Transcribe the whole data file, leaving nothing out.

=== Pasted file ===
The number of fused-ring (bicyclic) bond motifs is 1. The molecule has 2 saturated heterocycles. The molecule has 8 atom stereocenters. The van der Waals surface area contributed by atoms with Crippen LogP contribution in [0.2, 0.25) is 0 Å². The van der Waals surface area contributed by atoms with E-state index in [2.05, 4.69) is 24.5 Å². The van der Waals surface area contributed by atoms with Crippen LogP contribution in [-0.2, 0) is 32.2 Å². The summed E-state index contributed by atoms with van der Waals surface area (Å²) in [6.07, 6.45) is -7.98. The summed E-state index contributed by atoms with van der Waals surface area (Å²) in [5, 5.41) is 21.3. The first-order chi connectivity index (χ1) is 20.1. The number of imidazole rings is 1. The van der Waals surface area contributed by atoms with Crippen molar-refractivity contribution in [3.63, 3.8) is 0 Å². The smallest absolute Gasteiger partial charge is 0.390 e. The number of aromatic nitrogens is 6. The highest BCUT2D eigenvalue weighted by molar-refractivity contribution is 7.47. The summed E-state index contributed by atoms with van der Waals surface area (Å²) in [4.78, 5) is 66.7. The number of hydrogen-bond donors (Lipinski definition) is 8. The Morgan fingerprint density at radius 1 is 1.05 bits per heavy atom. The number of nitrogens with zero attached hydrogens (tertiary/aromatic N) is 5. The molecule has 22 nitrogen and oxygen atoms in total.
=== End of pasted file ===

The number of fused-ring (bicyclic) bond motifs is 1. The molecule has 2 saturated heterocycles. The molecule has 8 atom stereocenters. The van der Waals surface area contributed by atoms with Crippen LogP contribution in [0.2, 0.25) is 0 Å². The van der Waals surface area contributed by atoms with E-state index in [2.05, 4.69) is 24.5 Å². The van der Waals surface area contributed by atoms with Crippen LogP contribution in [-0.2, 0) is 32.2 Å². The summed E-state index contributed by atoms with van der Waals surface area (Å²) in [6.07, 6.45) is -7.98. The summed E-state index contributed by atoms with van der Waals surface area (Å²) in [5, 5.41) is 21.3. The first-order chi connectivity index (χ1) is 20.1. The number of imidazole rings is 1. The van der Waals surface area contributed by atoms with Crippen molar-refractivity contribution in [3.63, 3.8) is 0 Å². The smallest absolute Gasteiger partial charge is 0.390 e. The number of aromatic nitrogens is 6. The highest BCUT2D eigenvalue weighted by molar-refractivity contribution is 7.47. The summed E-state index contributed by atoms with van der Waals surface area (Å²) in [4.78, 5) is 66.7. The number of hydrogen-bond donors (Lipinski definition) is 8. The Morgan fingerprint density at radius 1 is 1.05 bits per heavy atom. The number of nitrogens with zero attached hydrogens (tertiary/aromatic N) is 5. The molecule has 22 nitrogen and oxygen atoms in total.